A locally-owned nursery in my area has gardening classes on Saturday and I attended two. The best part – they were free. That, and they had popcorn.
Side note: (Cue the angels singing) Isn’t this garden center fabulous? I was in my height of glory, perusing the plants and colorful pots between classes. It made me yearn for spring.
I wanted to take home all of these colorful plant stands and hooks. They are adorable. (I may or may not be recreating this look – on my budget. Stay tuned.) And of course I loved all the pots. I could have brought home a Prius-load.
And, did I mention that there were succulents? I had to drag myself away from the one on the left. Isn’t it interesting?
Anyhoo – one of the classes was about Veggie Gardening, which we are really getting going on at the NewlyWoodwards‘ this year. I took a lot of interesting tid-bits away from the class. So I wanted to share the highlights with you, in case, like me, you are also beginning a foray with gardening in 2009. Trust me, we aren’t the only ones. In addition to the Obama’s gardening at the White House, it is estimated that edible gardening will be up 19% in 2009. Plus, having it written down is a good practice for me, so I don’t forget what I learned. (Note: I’m no expert, this is just from my notes. Please correct errors if you notice them.)
Top take-home resources: Check out Burpee’s new gardening site (burpeehomegardens.com) for lots of interesting tips about gardening, including a vast array of FAQs. This is, by far, one of the best gardening site that I have found in my research, particularly if you are a beginner. However, it seems to focus on the main vegetables and herbs, so you may not find the unique varieties here. My favorite part is the area discussing companion plants, which will tell you what plants to plant together.
Top factoid: Did you know that green peppers will turn red and then yellow over time? They are the same plant – red and yellow are just harvested later, and thus sweeter.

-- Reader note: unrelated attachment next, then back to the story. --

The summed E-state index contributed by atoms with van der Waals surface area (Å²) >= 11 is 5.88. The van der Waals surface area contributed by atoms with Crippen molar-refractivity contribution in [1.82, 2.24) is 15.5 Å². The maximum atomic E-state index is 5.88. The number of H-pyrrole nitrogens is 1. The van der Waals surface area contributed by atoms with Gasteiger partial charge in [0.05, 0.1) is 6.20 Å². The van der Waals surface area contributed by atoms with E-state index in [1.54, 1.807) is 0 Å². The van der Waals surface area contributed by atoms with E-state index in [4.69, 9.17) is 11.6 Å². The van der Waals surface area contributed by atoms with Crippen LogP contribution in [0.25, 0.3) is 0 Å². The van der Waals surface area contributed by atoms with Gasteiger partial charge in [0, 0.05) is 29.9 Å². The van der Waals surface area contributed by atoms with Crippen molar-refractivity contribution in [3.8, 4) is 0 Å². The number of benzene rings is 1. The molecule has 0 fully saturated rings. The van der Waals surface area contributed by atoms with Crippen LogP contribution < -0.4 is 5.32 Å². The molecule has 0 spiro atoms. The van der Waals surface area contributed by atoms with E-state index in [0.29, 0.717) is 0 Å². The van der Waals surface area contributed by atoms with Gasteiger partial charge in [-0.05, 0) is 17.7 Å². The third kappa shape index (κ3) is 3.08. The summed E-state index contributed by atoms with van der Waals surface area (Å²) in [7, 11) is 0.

The Four P’s:
(Here are some highlights of the presentation – by no means comprehensive.)
1. Planning your garden.
- First-time gardeners should stick to gardens no larger than 25 x 25. (Can you imagine going any larger?) Write it down!
- Your garden should be near the house (if possible), in full-sun (at least 6 hours) and on a level site. (Note: Salad greens, broccoli, chard and cabbage will only tolerate 4-6 hours of sun.)
2. Preparing your soil.
- Soil is uber-important! The best time to work the soil is in the fall. But, if you didn’t, it’s not too late!
- Wait to work the soil until near the frost-free date (late April/early May here). Before tilling, add 3-4 inches of organic matter (compost). Once spread, use a garden tiller to turn soil until it’s completely mixed in.
- Do not use top soil – it does not add any nutrients to your soil! Use garden soil, cow manure, cotton bur or mushroom compost (or a combination).
- For container gardeners, consider self-watering containers and use fresh, potting soil. Remember that potting soil cannot be re-used year after year.
- Product recommendation (which Ryan also endorses): Use Preen Vegetable Garden Organic Weed Preventer for your garden and even your lawn (make sure you see the purple organic label). It’s made of 100% corn gluten, and was developed by folks at Iowa State University (WOOT WOOT!). Avoid those harsh chemicals.
(Don’t use this is you are direct-sowing. It won’t allow seed germination.)
3. Planting your garden.
- Starting seeds indoors is a little less expensive than buying transplants from a greenhouse.
- You should be starting your seeds now (if you are in the upper mid-west).
- Water or mist with room temp water in a slow stream. Remember that these are babies. You wouldn’t throw your newborn baby in a hot shower. Don’t do it to your little seedlings.
- Fertilize every 7-10 days after first true leaves have formed (1/2 strength with water-soluble fertilizer).
- Thin out seedlings when plants are 1 inch tall and after first true leaves develop. leave the strongest looking plants in each pod.
- Harden up your seedlings (or seedlings you purchase at the garden center) by bringing them outside for 10-14 days before planting them outside.
- Plant tomatoes and broccoli deeper for stability and support.
- Water plants immediately after transplanting.
- How to know if it’s time to water? Soil feels cool and damp but doesn’t wet finger.
- Container vegetables need to be fertilized and watered more than in-ground.
4. Picking your vegetables.
- Harvest beans, corn and peas as soon as they ripen.
- Harvest broccoli, cabbage, lettuce, radish, squash, tomato and zucchini a few days after ripening.
- Leave beets, carrots, kale, leeks, pumpkins and winter squash for a few weeks.
The class really helped me solidify the basics that I had read online and in books. In the next weeks, I will share our garden action plan for 2009, which includes planting some veggies, lots of herbs, and annuals and perennials – some in the ground, some in pots and some in window boxes. I cannot wait!
So, anything you want to share that’s really important for me to know as I’m getting started?